‘I was dismissive of signs that were not normal’

A DUNGLOE woman who is battling stage four bowel cancer is speaking out in an attempt to remove the stigma around the main signs of the disease.
April marks Bowel Cancer Awareness Month and recent research carried out by the Irish Cancer Society has indicated that almost one in two people are not confident about identifying the signs of bowel cancer.
Tess Greene (39) from Dungloe is currently undergoing chemotherapy after being diagnosed with stage four bowel cancer in December.
Tess is speaking out about her diagnosis to help other people identify the signs of bowel cancer but to also remove the stigma surrounding the symptoms, including constipation.
“In my head, bowel cancer was something that was attributed to older people, not young people,” she says. “Cancer knows no ID or boundaries.”
Tess had a history of constipation but when it grew worse in October last year and she also started to experience pain, low mood and fatigue, but she didn’t think it was anything to be concerned about initially.
Tess explained she was able to pass off a majority of the symptoms to life changes as she had recently changed her method of contraception and attributed her cramps to this while she had also moved to Derry and started a new job.
On top of that, her daughter Millie had just moved away for college and she had empty nest syndrome and attributed other symptoms to stress and exhaustion.
However, after a trip to Dublin airport to collect her friend, Tess’s pain grew worse and she eventually went to A&E. While waiting to be seen, she realised that she hadn’t been to the toilet in almost three weeks.
Following, an X-ray, ultrasound, CT scan and colonoscopy, Tess was told she had a tumour in her bowel.
On December 22, she underwent an 11-hour surgery and in January, she received a diagnosis of Stage 4 bowel cancer which had spread to her lymph nodes and to the peritoneum, the layer of tissue lining the inside of the tummy.
Tess explained constipation is a major symptom of bowel cancer but many people will not talk about it and prefer to self-medicate rather than go to a doctor.
“I was too dismissive of signs that weren’t normal,” said Tess.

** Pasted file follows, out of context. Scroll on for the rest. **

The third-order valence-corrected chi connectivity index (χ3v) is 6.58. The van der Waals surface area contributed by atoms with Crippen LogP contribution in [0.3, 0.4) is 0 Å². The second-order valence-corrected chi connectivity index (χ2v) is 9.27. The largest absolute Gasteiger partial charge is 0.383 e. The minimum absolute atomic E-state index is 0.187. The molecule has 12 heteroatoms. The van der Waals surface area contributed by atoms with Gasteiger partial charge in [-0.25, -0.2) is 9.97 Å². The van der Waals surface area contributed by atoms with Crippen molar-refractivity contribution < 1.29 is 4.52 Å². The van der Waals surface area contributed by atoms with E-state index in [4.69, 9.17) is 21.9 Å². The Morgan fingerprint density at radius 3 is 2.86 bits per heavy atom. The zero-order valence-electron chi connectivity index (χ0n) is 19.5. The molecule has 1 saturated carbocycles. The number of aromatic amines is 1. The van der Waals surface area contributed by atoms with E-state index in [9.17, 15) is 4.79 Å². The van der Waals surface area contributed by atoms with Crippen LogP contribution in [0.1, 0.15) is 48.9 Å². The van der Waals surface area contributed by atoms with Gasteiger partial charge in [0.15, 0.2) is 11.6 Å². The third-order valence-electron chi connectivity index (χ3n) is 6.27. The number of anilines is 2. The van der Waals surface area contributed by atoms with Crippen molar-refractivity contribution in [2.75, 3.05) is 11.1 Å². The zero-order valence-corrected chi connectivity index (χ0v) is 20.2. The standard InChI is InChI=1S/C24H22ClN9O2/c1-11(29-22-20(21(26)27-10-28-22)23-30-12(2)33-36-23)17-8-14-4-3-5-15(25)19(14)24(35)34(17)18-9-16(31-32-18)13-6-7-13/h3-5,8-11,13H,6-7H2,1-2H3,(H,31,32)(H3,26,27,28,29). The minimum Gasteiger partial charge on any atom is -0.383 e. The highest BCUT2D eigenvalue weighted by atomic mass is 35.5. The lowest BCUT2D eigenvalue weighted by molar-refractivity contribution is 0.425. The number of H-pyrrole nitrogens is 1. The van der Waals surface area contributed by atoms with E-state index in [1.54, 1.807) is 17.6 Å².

“It is embarrassing to go to the doctors but if you are constipated, there is something wrong with your body.
“It may not be cancer, it could be stress or a food irritation but it is still something that needs to be looked at.
“We have made it a joke or dirty when really it is very important to have the conversation with a GP and get to the bottom of the causes,” said Tess.
Tess is currently undergoing chemotherapy, which has made her very nauseous at times, and she is due to have between 12 and 18 treatments.
Clinging to hope
She has completed five sessions of chemotherapy and she is hopeful of a positive outcome. Her family, especially her daughter Millie, have been a constant support during this time.
“I have to believe this is just a chapter and I have other chapters to go,” said Tess.
“When you hear stage four, that to a layperson is terminal and I said this to an oncologist who said there is some hope so I will cling to that hope until I get through this.
“The longer this goes on, the more I am learning what is important such as my daughter Millie, family, friends and experiences.
“I hope this insight into how important life is and what a gift it is stays with me forever,” said Tess.
Tess has set up an Instagram page ‘My Mindset and Me’ where she journals and documents her journey. She is hoping that the page will also help raise awareness of the disease and the signs to look out for.
“I have always been a journaler but since all this happened, it is almost like the words would not pour onto the page.
“The outlet of Instagram has really helped me document my journey and I find it quite freeing.
“It has been really helpful and if I can help just one person to recognise the signs, I will be very happy,” said Tess.
To follow Tess’ journey, follow ‘My Mindset and Me’ on Instragram or for more information on the signs and symptoms of bowel cancer, visit or contact the Irish Cancer Society Freephone Support Line on: 1800 200 700.

Receive quality journalism wherever you are, on any device. Keep up to date from the comfort of your own home with a digital subscription.
Any time | Any place | Anywhere

and get access to our archive editions dating back to 2007
Every Thursday
Every Monday

As part of his unique fundraiser, Marty is couch surfing around the country, relying on the kindness of strangers...


Donegal News is published by North West of Ireland Printing & Publishing Company Limited, trading as North-West News Group.
Registered in Northern Ireland, No. R0000576. St. Anne's Court, Letterkenny, County Donegal, Ireland